Which metric is more significant in UP: Total debt or debt-to-GSDP ratio?

The outstanding liabilities of UP were Rs 4,73,348.2 crore (Rs 4.73 trillion) as of March 31, 2017. The 2022 Budget Estimates (BE) of the state show that this amount has increased by 38 per cent to Rs 6,53,307.5 crore.

“If a state is experiencing economic growth, it’s possible that there are social priorities which need funding. This is why we see debt levels going up,” said Suranjali Tandon, assistant professor at the National Institute of Public Finance and Policy.

But, while the absolute value of debt has gone up by around 38 per cent, the proportion of the debt with respect to the state’s GSDP decreased from 36.7 per cent on March 31, 2017 to 34.2 per cent (FY22 BE). This means that in the same period the state’s GSDP also increased from around Rs 10 trillion to around Rs 19.10 trillion (BE).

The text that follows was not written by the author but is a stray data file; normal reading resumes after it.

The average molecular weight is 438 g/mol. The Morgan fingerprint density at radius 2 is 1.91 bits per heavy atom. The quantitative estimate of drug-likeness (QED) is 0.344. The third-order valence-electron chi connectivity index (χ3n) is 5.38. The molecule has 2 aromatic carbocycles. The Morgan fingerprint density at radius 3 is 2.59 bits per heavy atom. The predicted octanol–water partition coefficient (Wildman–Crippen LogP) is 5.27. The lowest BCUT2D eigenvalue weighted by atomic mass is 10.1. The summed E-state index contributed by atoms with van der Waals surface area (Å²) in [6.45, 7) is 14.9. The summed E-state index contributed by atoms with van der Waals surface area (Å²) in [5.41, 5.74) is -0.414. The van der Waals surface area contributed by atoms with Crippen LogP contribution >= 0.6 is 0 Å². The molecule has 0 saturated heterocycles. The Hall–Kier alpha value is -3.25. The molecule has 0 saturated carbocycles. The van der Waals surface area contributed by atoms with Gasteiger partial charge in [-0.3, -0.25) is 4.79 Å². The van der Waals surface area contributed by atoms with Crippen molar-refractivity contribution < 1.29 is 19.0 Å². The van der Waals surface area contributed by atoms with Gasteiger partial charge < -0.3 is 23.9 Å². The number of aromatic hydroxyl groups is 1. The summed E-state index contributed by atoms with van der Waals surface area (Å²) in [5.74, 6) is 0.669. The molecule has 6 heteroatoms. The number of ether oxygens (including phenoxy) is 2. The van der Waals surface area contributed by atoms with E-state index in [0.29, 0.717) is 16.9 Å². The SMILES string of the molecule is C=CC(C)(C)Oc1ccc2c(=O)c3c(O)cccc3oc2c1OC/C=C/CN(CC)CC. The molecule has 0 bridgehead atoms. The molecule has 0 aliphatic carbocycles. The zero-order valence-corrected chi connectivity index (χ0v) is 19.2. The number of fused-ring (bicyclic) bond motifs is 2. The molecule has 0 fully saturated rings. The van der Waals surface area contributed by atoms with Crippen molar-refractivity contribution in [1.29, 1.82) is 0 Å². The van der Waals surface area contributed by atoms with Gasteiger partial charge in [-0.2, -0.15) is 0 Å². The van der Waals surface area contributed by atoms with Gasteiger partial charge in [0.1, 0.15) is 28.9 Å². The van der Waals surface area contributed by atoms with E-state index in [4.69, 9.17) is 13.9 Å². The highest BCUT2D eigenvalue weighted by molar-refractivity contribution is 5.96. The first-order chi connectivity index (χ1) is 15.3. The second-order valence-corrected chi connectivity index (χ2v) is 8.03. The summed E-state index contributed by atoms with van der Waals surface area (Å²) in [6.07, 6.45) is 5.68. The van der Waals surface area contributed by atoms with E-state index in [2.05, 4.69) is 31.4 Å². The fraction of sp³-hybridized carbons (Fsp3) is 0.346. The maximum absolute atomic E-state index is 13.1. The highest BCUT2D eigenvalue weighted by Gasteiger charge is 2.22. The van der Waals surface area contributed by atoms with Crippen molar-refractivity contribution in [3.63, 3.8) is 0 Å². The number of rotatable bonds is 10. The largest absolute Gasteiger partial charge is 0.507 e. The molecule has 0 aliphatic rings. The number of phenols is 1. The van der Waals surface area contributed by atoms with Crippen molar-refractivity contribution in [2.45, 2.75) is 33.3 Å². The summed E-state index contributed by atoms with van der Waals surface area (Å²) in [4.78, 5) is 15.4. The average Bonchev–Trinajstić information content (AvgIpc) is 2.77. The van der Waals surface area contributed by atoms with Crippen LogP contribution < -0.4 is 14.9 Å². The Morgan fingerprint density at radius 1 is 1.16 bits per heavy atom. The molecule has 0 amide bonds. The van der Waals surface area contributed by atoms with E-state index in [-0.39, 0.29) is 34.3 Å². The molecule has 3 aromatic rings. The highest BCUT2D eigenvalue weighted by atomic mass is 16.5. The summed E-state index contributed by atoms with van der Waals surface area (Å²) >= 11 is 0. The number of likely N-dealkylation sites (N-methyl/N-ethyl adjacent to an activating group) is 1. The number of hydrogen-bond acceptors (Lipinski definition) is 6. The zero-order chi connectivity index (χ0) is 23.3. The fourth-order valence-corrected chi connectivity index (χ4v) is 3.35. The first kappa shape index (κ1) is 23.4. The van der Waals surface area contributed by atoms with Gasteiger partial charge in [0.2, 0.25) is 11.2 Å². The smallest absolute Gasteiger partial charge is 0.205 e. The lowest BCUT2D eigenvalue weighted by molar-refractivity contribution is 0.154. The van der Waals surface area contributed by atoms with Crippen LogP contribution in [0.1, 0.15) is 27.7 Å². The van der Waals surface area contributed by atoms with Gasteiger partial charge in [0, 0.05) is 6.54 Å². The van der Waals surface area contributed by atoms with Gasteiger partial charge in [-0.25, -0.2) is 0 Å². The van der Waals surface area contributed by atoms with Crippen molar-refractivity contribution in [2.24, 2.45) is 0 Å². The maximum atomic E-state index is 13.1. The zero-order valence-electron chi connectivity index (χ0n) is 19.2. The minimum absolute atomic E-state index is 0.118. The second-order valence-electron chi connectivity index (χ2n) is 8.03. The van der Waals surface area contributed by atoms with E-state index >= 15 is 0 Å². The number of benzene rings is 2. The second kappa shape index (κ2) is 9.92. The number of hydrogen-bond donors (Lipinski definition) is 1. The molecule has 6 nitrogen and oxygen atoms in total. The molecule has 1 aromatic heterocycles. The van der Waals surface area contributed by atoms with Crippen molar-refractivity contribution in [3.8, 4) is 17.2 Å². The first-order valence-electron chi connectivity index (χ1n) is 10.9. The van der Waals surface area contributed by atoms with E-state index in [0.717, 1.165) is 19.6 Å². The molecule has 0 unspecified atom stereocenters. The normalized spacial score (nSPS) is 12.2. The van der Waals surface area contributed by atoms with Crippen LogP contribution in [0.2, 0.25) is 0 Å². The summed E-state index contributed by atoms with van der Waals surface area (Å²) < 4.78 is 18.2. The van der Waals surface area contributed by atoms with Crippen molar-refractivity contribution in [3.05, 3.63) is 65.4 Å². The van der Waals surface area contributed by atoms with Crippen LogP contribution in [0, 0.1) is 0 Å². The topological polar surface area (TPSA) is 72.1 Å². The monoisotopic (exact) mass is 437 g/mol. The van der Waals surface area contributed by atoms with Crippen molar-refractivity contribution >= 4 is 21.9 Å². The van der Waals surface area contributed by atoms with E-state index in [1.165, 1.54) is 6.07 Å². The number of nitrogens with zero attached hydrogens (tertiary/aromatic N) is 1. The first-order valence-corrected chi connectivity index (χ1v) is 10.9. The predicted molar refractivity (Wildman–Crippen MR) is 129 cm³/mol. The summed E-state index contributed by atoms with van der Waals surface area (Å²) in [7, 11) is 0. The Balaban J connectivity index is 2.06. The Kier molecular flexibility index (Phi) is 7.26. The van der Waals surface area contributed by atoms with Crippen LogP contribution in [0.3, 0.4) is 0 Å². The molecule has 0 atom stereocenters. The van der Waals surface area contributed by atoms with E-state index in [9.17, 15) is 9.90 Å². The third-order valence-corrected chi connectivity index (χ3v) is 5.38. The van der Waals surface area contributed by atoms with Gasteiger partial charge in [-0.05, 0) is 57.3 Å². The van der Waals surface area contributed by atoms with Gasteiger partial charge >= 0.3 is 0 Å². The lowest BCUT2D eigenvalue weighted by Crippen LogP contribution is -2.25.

Which metric is more significant: The total debt or the debt-to-GSDP ratio? Dharmakirti Joshi, chief economist at CRISIL, says the debt-to-GSDP ratio is relatively significant because “you always look at debt with respect to the income. GSDP is the state’s income and the outstanding liabilities are looked at with respect to the state’s debt”.

From 2005 to 2014, the absolute value of UP’s debt was increasing at an average rate of Rs 14,441 crore. But from 2015 to 2022, the absolute debt was increasing at an average rate of Rs 48,382.85 crore — which is over 3 times the rate of increase between 2005 and 2014. UP’s gross fiscal deficit has grown from Rs 32,513 crore to Rs 53,196 crore (BE) in 2021.


Source: IndiaSpend

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